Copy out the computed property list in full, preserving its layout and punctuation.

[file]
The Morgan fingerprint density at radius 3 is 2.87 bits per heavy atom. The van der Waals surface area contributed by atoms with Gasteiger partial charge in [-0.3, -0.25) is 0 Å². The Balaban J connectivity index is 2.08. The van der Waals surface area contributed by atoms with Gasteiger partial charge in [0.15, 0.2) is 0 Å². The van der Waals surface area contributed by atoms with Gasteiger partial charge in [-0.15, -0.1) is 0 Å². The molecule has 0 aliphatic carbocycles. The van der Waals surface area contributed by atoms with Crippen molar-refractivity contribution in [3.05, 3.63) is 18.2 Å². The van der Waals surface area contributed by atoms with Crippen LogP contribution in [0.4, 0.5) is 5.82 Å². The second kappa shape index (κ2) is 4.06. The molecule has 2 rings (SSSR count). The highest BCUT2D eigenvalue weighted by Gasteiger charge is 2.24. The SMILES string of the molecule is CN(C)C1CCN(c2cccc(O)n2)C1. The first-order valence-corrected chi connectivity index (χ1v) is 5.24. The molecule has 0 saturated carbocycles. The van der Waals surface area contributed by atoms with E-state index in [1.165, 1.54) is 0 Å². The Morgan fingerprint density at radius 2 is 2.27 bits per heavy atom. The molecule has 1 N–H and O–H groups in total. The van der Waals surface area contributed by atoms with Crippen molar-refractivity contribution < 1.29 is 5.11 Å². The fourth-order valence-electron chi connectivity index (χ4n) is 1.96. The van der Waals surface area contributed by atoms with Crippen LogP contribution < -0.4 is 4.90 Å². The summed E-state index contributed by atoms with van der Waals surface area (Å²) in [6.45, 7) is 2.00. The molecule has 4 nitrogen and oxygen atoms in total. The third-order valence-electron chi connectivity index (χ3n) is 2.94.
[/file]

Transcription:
The Morgan fingerprint density at radius 3 is 2.87 bits per heavy atom. The van der Waals surface area contributed by atoms with Gasteiger partial charge in [-0.3, -0.25) is 0 Å². The Balaban J connectivity index is 2.08. The van der Waals surface area contributed by atoms with Gasteiger partial charge in [0.15, 0.2) is 0 Å². The van der Waals surface area contributed by atoms with Gasteiger partial charge in [-0.15, -0.1) is 0 Å². The molecule has 0 aliphatic carbocycles. The van der Waals surface area contributed by atoms with Crippen molar-refractivity contribution in [3.05, 3.63) is 18.2 Å². The van der Waals surface area contributed by atoms with Crippen LogP contribution in [0.4, 0.5) is 5.82 Å². The second kappa shape index (κ2) is 4.06. The molecule has 2 rings (SSSR count). The highest BCUT2D eigenvalue weighted by Gasteiger charge is 2.24. The SMILES string of the molecule is CN(C)C1CCN(c2cccc(O)n2)C1. The first-order valence-corrected chi connectivity index (χ1v) is 5.24. The molecule has 0 saturated carbocycles. The van der Waals surface area contributed by atoms with E-state index in [1.165, 1.54) is 0 Å². The Morgan fingerprint density at radius 2 is 2.27 bits per heavy atom. The molecule has 1 N–H and O–H groups in total. The van der Waals surface area contributed by atoms with Crippen molar-refractivity contribution < 1.29 is 5.11 Å². The fourth-order valence-electron chi connectivity index (χ4n) is 1.96. The van der Waals surface area contributed by atoms with Crippen LogP contribution < -0.4 is 4.90 Å². The summed E-state index contributed by atoms with van der Waals surface area (Å²) in [6.45, 7) is 2.00. The molecule has 4 nitrogen and oxygen atoms in total. The third-order valence-electron chi connectivity index (χ3n) is 2.94.